This opinion was requested by the Croatian Presidency, which has highlighted the need to strengthen lifelong learning in the current context of an increasingly dynamic labour market.
In its opinion, the Committee calls on the European Commission and the Member States to ensure quality and inclusive lifelong learning as a right for all citizens in Europe at workplaces and beyond and to support the implementation of these principles with sustainable public funding agreed with the social partners and civil society.
The EESC believes that there is a need for financing mechanisms which mobilise national resources and involve adequate sharing of costs between public authorities and private entities as well as, individuals and other relevant stakeholders (e.g. social partners, training providers, NGOs).
The EESC reiterates its call for a greater focus on social investment inter alia in education, training and lifelong learning. The EESC suggests discussing whether the "golden rule", i.e. on excluding future-oriented public investments from the calculation of net public deficits under the European Monetary Union’s fiscal rules, could also be applied to social investment supported by the EU Structural Funds.
The Committee believes that the democratic governance of lifelong learning policy development and implementation, including effective social dialogue and consultation with organised civil society, makes investment more effective in terms of achieving policy aims.
The EESC calls on the Member States to ensure effective support for the employed and unemployed people who face difficulties in accessing quality and inclusive adult education and training by ensuring targeted funding for those in need, such as the unemployed, the non-standard workers, the low-skilled, people with disabilities, older workers and people from socio-economically disadvantaged groups, while taking into account the gender dimension.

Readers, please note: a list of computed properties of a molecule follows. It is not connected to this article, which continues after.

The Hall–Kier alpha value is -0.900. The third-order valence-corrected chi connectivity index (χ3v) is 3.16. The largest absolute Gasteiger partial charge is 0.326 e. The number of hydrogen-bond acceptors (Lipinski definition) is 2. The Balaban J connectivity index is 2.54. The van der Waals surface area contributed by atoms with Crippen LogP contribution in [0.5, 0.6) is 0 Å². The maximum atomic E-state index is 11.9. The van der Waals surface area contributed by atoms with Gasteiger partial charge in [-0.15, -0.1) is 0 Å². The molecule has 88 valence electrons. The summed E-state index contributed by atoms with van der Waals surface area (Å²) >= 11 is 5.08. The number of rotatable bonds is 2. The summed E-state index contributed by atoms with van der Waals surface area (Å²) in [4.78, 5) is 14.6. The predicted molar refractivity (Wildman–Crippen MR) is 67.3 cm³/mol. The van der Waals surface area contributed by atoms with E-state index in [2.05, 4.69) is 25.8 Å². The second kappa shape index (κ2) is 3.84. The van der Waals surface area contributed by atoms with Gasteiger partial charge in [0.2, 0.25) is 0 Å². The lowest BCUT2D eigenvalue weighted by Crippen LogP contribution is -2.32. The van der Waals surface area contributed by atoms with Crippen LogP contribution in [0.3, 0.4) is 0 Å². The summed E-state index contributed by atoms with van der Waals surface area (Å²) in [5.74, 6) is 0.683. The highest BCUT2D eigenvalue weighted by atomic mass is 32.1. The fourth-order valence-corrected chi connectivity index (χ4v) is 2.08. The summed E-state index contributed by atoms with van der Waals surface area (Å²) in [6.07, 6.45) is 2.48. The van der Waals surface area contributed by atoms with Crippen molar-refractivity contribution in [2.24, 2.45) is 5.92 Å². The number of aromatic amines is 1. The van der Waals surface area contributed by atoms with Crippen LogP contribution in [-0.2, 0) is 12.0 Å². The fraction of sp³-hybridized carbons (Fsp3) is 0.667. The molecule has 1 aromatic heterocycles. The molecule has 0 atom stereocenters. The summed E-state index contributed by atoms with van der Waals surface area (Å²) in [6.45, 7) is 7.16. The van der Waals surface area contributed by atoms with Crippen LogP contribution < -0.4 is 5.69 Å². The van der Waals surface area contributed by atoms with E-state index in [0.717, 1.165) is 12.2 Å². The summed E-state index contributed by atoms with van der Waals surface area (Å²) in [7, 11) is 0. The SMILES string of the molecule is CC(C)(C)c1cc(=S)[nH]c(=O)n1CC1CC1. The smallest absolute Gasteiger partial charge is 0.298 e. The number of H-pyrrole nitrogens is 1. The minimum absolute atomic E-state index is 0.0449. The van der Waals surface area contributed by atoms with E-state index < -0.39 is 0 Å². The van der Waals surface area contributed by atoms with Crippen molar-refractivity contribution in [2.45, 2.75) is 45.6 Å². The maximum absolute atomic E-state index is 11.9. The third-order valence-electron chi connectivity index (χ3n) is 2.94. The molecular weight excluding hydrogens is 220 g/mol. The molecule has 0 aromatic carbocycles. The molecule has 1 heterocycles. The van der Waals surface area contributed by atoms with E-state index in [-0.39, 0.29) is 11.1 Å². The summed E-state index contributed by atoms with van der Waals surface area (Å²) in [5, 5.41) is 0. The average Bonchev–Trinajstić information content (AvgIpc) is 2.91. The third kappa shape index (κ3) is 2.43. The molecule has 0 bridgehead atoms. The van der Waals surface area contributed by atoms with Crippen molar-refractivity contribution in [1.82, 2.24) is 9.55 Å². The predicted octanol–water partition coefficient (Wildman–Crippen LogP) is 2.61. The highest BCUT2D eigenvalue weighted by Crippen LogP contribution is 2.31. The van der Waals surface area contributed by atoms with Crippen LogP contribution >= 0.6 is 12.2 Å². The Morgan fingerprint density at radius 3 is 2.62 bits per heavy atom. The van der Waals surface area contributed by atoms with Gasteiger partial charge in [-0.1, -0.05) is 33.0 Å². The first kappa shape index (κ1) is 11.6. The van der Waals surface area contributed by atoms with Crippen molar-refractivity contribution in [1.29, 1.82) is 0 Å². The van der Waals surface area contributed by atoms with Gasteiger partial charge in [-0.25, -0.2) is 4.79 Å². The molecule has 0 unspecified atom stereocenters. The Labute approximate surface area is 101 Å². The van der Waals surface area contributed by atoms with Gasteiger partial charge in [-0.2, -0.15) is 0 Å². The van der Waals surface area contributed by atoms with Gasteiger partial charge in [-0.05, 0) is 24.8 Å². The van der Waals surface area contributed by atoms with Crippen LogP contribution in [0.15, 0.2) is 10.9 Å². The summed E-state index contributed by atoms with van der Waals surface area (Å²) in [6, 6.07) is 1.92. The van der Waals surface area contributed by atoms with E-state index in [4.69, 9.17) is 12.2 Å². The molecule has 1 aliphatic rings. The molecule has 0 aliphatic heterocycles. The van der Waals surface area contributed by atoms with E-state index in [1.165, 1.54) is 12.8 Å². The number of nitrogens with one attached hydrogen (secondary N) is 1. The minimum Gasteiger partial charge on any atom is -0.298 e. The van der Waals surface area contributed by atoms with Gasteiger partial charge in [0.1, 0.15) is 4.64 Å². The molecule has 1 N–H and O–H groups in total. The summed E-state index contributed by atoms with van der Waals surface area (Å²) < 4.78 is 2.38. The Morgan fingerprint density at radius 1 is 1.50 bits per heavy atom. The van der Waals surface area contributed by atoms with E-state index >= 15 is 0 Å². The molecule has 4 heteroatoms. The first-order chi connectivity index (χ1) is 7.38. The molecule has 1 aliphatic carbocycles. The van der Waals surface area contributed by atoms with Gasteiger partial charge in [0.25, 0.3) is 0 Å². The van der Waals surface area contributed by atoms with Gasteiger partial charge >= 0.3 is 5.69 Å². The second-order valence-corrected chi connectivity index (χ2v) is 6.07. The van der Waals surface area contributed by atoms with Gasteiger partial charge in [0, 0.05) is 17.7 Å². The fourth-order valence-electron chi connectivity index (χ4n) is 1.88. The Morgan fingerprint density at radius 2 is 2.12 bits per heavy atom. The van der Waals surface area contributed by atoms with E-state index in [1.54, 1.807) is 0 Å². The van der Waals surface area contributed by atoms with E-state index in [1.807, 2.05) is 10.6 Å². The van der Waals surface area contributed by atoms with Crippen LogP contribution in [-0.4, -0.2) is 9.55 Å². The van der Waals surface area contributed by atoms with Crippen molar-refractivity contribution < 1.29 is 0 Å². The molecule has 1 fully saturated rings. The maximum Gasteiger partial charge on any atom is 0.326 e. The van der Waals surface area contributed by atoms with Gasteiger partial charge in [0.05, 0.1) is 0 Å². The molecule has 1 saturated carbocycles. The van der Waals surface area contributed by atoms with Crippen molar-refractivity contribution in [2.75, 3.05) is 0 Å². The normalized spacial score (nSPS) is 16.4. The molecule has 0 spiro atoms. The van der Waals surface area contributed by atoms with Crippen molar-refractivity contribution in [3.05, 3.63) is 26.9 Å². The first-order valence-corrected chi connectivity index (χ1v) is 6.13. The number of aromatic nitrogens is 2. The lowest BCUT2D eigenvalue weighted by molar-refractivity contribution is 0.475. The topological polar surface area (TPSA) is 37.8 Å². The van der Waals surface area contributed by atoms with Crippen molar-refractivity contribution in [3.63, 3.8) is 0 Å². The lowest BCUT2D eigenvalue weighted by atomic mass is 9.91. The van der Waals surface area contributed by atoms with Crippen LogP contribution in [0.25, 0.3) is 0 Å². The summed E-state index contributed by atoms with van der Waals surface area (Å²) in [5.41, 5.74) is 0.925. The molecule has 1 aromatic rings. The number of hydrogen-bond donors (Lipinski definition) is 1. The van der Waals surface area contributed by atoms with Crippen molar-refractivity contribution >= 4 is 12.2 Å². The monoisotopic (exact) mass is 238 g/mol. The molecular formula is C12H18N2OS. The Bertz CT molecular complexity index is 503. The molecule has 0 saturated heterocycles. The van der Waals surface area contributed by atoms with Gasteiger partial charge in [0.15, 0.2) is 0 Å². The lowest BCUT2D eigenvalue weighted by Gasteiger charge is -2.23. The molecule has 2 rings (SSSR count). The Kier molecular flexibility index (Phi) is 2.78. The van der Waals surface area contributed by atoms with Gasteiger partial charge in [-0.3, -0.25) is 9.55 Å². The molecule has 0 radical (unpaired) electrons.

In addition, the EESC calls on the EU institutions to agree on a single inclusive Key Competences framework going beyond school education, thus addressing the need for adult learning and acquiring life skills, and emphasising in particular the skill of learning to learn and the skills for democratic citizenship that are essential to support adults in taking an active role in society. The EESC also calls for increased investment in non-formal and informal learning environments, which are particularly relevant in terms of acquiring these competences.
The EESC calls for a more nuanced understanding of learning environments' needs to be integrated into education, training and lifelong learning policies, guided by the overarching principle of supporting learners' individual and unique potential. This means recognising, including through sustained investment, the value of learning environments beyond formal education.
The Committee notes that in the context of the COVID-19 pandemic, it was seen that learning can adapt quickly to changes in circumstances. Learners develop a variety of new approaches, such as independent or project learning, become more curious and enhance their IT skills to engage in remote learning. A number of digital platforms are being used, provided free of charge. Essential transversal skills are helping both learners and teachers adapt to this change. When life returns to "normal", society should draw lessons from this experience and continue to develop these approaches and skills, investing in them sufficiently, in order to enable every learner, whatever their social situation, to get involved and benefit from them.
Finally, the Committee appeals to all EU and national decision-makers to address the current challenges for lifelong learning environments – that the opinion is detailing – and to financially support solutions for these issues.